NEW YORK (AP) Graham Nash is in the recording studio, having a hard time saying the words.
"It was such a tumultuous smoke-ridden cocaine-driven moment that it's hard to remember everything as it went down," he reads, stumbling over the word "tumultuous" and later saying "1977" instead of "1967," an epic slip for Nash's generation.
The "moment" was Woodstock and the studio was in midtown Manhattan, where Nash recently taped the audio book of his memoir "Wild Tales." Digital technology enabled him to quickly correct his errors, but the memories will not be erased as he relives a time he still helps embody.
Few were so profoundly changed by rock 'n roll and the 1960s as Nash, a child of working class, World War II-era Britain who first became a star as a grinning harmony singer for the Hollies and, just as he feared he was locked into a life of screaming teenagers and 2-minute love songs, let his hair down as part of Crosby, Stills and Nash.
His hair a full and flawless white, he looks improbably fit and trim at 71, especially for someone who by his own account smoked and snorted through much of his 20s and 30s. But he is mindful that his luck won't last forever and decided it was time to tell his story, if only for his baby granddaughter, Stella Joy.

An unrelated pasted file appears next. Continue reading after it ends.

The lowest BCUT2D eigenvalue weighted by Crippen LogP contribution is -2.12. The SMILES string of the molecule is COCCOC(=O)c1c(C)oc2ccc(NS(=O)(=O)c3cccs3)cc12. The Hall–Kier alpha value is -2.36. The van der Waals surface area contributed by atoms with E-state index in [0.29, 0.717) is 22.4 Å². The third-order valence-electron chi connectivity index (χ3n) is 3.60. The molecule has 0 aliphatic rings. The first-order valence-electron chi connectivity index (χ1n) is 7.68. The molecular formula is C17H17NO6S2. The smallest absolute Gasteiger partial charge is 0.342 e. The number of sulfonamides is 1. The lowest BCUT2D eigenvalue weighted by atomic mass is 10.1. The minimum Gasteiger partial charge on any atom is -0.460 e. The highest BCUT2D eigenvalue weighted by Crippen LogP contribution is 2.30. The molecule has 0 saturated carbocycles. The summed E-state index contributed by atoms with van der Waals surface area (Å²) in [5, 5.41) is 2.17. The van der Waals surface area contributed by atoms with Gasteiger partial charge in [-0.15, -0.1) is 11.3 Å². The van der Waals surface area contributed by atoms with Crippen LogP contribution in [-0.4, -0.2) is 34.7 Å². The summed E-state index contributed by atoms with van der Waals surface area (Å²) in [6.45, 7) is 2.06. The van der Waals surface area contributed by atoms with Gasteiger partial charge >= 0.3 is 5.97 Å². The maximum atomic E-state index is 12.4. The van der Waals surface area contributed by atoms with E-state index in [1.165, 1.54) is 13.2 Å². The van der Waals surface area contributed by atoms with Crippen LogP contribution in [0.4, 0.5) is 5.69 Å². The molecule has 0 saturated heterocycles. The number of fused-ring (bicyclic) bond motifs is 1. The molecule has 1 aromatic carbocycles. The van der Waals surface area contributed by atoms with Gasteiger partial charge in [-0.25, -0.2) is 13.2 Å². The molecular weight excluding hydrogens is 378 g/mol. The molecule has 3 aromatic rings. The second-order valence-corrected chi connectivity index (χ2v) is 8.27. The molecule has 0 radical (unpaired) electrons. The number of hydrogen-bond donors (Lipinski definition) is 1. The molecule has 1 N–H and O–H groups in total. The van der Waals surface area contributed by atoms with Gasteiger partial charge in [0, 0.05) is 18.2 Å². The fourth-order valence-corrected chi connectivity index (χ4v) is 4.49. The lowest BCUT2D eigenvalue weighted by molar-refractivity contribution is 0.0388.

"I wanted to make a record of what my life was about and who I was as a person," he says.
The man he became, the life he came to lead, began during a Hollies tour of the US in the mid-1960s. He was befriended by Mama Cass of the Mamas and Papas, a born mixer who sensed that the gentlemanly Nash would click with the Byrds' trouble-making David Crosby. He was soon living the American dream, late '60s style, recording a million-selling debut album with Crosby and Stephen Stills and sharing a house in Laurel Canyon with Joni Mitchell.
In his memoir, he gives his take on how Crosby, Stills and Nash first joined in song. It was 1968 and they were at Mitchell's house "Stephen thinks we first hung together at Cass' house, and he's completely wrong," Nash says during his interview and Crosby and Stills were working on the ballad "You Don't Have to Cry." Nash listened, asked them to run through it again, and added his high tenor to Still's husky low and Crosby's mellow middle.
"Something magical had happened, and we all knew it," Nash writes. "When you sing with two or three people and you get it right when the whole thing becomes greater than the parts everything kind of lifts a couple of feet off the ground. ... It was there, complete, a minute into our relationship."
They were instant royalty, crowned by their performance at Woodstock, but soon torn apart. Neil Young joined the band after the first record and began feuding with Stills, as they had done while in Buffalo Springfield. Crosby's girlfriend at the time, Christine Hinton, was killed in a car crash. Mitchell broke up with Nash, a loss clearly fresh decades later.
"How could you live with Joni Mitchell for two years and not still feel something," says Nash, married since 1977 to actress Susan Sennett. "She was this incredible combination of beauty and balls, and she'll always be a very special part of my life. Everybody knows that. My wife knows that, and that's just the way it is."